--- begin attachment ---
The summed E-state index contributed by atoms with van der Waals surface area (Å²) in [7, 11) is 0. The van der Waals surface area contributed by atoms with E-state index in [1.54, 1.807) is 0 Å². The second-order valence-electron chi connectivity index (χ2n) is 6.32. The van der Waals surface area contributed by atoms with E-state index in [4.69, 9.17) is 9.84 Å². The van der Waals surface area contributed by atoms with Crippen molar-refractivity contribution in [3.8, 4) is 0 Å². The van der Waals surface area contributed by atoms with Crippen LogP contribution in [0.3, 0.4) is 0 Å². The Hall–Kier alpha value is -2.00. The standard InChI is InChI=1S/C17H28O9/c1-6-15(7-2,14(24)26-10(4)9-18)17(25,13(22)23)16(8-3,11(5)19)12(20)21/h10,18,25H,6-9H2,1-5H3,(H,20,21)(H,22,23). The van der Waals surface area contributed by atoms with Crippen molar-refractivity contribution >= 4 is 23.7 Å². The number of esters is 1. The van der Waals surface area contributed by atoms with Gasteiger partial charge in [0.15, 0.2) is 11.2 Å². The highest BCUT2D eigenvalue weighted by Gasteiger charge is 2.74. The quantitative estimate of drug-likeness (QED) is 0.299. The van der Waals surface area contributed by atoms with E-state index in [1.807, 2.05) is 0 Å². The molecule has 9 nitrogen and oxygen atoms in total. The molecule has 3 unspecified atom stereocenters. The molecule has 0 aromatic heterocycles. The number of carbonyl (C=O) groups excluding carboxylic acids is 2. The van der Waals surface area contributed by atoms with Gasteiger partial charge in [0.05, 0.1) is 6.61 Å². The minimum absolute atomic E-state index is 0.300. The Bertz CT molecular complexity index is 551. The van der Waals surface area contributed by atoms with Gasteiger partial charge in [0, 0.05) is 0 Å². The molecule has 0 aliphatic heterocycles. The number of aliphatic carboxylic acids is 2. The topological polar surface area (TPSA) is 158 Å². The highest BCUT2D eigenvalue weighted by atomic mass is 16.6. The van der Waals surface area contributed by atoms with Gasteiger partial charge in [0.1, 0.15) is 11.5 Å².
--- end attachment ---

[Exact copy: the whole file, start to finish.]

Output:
The summed E-state index contributed by atoms with van der Waals surface area (Å²) in [7, 11) is 0. The van der Waals surface area contributed by atoms with E-state index in [1.54, 1.807) is 0 Å². The second-order valence-electron chi connectivity index (χ2n) is 6.32. The van der Waals surface area contributed by atoms with E-state index in [4.69, 9.17) is 9.84 Å². The van der Waals surface area contributed by atoms with Crippen molar-refractivity contribution in [3.8, 4) is 0 Å². The van der Waals surface area contributed by atoms with Crippen LogP contribution in [0.3, 0.4) is 0 Å². The Hall–Kier alpha value is -2.00. The standard InChI is InChI=1S/C17H28O9/c1-6-15(7-2,14(24)26-10(4)9-18)17(25,13(22)23)16(8-3,11(5)19)12(20)21/h10,18,25H,6-9H2,1-5H3,(H,20,21)(H,22,23). The van der Waals surface area contributed by atoms with Crippen molar-refractivity contribution >= 4 is 23.7 Å². The number of esters is 1. The van der Waals surface area contributed by atoms with Gasteiger partial charge in [0.15, 0.2) is 11.2 Å². The highest BCUT2D eigenvalue weighted by Gasteiger charge is 2.74. The quantitative estimate of drug-likeness (QED) is 0.299. The van der Waals surface area contributed by atoms with E-state index in [1.807, 2.05) is 0 Å². The molecule has 9 nitrogen and oxygen atoms in total. The molecule has 3 unspecified atom stereocenters. The molecule has 0 aromatic heterocycles. The number of carbonyl (C=O) groups excluding carboxylic acids is 2. The van der Waals surface area contributed by atoms with Gasteiger partial charge in [0.05, 0.1) is 6.61 Å². The minimum absolute atomic E-state index is 0.300. The Bertz CT molecular complexity index is 551. The van der Waals surface area contributed by atoms with Gasteiger partial charge in [0, 0.05) is 0 Å². The molecule has 0 aliphatic heterocycles. The number of aliphatic carboxylic acids is 2. The topological polar surface area (TPSA) is 158 Å². The highest BCUT2D eigenvalue weighted by atomic mass is 16.6. The van der Waals surface area contributed by atoms with Gasteiger partial charge in [0.1, 0.15) is 11.5 Å².